IDEAS home Printed from https://ideas.repec.org/a/fip/fedrer/y1989isepp3-13nv.75no.5.html
   My bibliography  Save this article

Some further results on the source of shift in M1 demand in the 1980s

Author

Listed:
  • Yash P. Mehra

Abstract

What caused the observed shift of M1 demand in the 1980s? Rival candidate explanations stress (1) M1 growth volatility, (2) disinflation, (3) rising real value of stocks, (4) rising volume of financial transactions, (5) rising household financial wealth, and (6) introduction into M1 of interest-bearing checkable deposits. The evidence presented here supports item six only.

Suggested Citation

  • Yash P. Mehra, 1989. "Some further results on the source of shift in M1 demand in the 1980s," Economic Review, Federal Reserve Bank of Richmond, issue Sep, pages 3-13.
  • Handle: RePEc:fip:fedrer:y:1989:i:sep:p:3-13:n:v.75no.5
    as

    Download full text from publisher

    File URL: https://fraser.stlouisfed.org/files/docs/publications/frbrichreview/rev_frbrich198909.pdf
    Download Restriction: no

    References listed on IDEAS

    as
    1. Engle, Robert & Granger, Clive, 2015. "Co-integration and error correction: Representation, estimation, and testing," Applied Econometrics, Publishing House "SINERGIA PRESS", vol. 39(3), pages 106-135.
    2. Friedman, Milton, 1988. "Money and the Stock Market," Journal of Political Economy, University of Chicago Press, vol. 96(2), pages 221-245, April.
    3. Michael C. Keeley & Gary C. Zimmerman, 1986. "Deposit rate deregulation and the demand for transactions media," Economic Review, Federal Reserve Bank of San Francisco, issue Sum, pages 47-62.
    4. John A. Tatom, 1983. "Was the 1982 velocity decline unusual?," Review, Federal Reserve Bank of St. Louis, issue Aug, pages 5-15.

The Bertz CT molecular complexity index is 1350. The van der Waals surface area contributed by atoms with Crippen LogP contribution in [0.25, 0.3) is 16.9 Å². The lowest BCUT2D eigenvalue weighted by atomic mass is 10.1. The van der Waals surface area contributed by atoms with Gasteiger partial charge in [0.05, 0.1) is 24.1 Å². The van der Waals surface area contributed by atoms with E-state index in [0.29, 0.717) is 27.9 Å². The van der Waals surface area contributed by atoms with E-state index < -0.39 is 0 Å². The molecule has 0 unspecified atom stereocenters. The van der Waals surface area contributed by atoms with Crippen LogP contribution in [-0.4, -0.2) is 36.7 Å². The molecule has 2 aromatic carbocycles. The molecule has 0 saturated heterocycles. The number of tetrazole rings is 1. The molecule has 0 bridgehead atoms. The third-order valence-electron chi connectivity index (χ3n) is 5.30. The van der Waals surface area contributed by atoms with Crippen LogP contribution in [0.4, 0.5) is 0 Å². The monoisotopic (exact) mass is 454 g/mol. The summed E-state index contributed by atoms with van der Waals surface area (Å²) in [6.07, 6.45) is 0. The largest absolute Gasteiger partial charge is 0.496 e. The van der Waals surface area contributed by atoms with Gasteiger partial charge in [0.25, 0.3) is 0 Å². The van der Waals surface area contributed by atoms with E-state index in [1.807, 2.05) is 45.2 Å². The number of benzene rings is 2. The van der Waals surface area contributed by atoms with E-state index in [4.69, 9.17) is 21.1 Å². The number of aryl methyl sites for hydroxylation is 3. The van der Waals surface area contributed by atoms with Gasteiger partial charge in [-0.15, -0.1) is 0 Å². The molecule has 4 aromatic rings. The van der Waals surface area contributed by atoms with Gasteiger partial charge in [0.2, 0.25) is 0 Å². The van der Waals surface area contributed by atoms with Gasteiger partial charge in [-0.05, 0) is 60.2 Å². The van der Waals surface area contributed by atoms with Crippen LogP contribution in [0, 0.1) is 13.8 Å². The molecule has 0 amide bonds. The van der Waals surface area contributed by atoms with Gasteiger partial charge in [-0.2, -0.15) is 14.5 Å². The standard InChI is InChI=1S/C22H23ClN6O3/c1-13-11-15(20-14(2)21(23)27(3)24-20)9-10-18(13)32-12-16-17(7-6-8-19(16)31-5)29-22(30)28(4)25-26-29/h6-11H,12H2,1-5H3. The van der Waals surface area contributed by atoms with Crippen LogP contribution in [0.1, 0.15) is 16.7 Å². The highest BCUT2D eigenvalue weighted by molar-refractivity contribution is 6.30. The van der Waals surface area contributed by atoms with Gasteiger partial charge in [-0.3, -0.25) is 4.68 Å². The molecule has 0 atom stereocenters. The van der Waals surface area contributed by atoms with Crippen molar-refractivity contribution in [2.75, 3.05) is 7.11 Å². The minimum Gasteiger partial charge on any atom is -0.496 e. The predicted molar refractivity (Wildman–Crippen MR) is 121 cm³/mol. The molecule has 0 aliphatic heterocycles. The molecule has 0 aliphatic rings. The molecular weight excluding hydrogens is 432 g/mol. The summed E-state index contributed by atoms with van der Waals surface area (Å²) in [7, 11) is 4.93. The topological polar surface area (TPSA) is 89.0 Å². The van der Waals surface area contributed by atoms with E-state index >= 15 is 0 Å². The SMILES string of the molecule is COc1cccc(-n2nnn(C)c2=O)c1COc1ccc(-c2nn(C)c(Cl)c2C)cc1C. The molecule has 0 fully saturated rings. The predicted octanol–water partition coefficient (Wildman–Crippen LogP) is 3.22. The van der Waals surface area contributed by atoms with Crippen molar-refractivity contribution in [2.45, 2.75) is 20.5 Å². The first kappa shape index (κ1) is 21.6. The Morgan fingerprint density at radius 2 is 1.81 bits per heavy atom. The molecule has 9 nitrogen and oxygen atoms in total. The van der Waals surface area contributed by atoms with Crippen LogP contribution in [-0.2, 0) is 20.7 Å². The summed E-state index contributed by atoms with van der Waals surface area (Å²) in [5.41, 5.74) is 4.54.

5. Bharat Trehan & Carl E. Walsh, 1987. "Portfolio Substitution And Recent M1 Behavior," Contemporary Economic Policy, Western Economic Association International, vol. 5(1), pages 54-63, January.
    6. Engle, Robert F. & Yoo, Byung Sam, 1987. "Forecasting and testing in co-integrated systems," Journal of Econometrics, Elsevier, vol. 35(1), pages 143-159, May.
    7. John P. Judd & Bharat Trehan, 1987. "Portfolio substitution and the reliability of M1, M2 and M3 as monetary policy indicators," Economic Review, Federal Reserve Bank of San Francisco, issue Sum, pages 5-29.
    8. Hall, Thomas E & Noble, Nicholas R, 1987. "Velocity and the Variability of Money Growth: Evidence from Granger-Causality Tests: A Note," Journal of Money, Credit and Banking, Blackwell Publishing, vol. 19(1), pages 112-116, February.
    Full references (including those not matched with items on IDEAS)

    Citations

    Citations are extracted by the CitEc Project, subscribe to its RSS feed for this item.
    as


    Cited by:

    1. Darrat, Ali F. & Al-Sowaidi, Saif S., 2009. "Financial progress and the stability of long-run money demand: Implications for the conduct of monetary policy in emerging economies," Review of Financial Economics, Elsevier, vol. 18(3), pages 124-131, August.
    2. Bennett T. McCallum, 1993. "Unit roots in macroeconomic time series: some critical issues," Economic Quarterly, Federal Reserve Bank of Richmond, issue Spr, pages 13-44.

    More about this item

    Keywords

    Money supply;

    Statistics

    Access and download statistics

    Corrections

    All material on this site has been provided by the respective publishers and authors. You can help correct errors and omissions. When requesting a correction, please mention this item's handle: RePEc:fip:fedrer:y:1989:i:sep:p:3-13:n:v.75no.5. See general information about how to correct material in RePEc.

    For technical questions regarding this item, or to correct its authors, title, abstract, bibliographic or download information, contact: (Christian Pascasio). General contact details of provider: http://edirc.repec.org/data/frbrius.html .

    If you have authored this item and are not yet registered with RePEc, we encourage you to do it here. This allows to link your profile to this item. It also allows you to accept potential citations to this item that we are uncertain about.

    If CitEc recognized a reference but did not link an item in RePEc to it, you can help with this form .

    If you know of missing items citing this one, you can help us creating those links by adding the relevant references in the same way as above, for each refering item. If you are a registered author of this item, you may also want to check the "citations" tab in your RePEc Author Service profile, as there may be some citations waiting for confirmation.

    Please note that corrections may take a couple of weeks to filter through the various RePEc services.

    IDEAS is a RePEc service hosted by the Research Division of the Federal Reserve Bank of St. Louis . RePEc uses bibliographic data supplied by the respective publishers.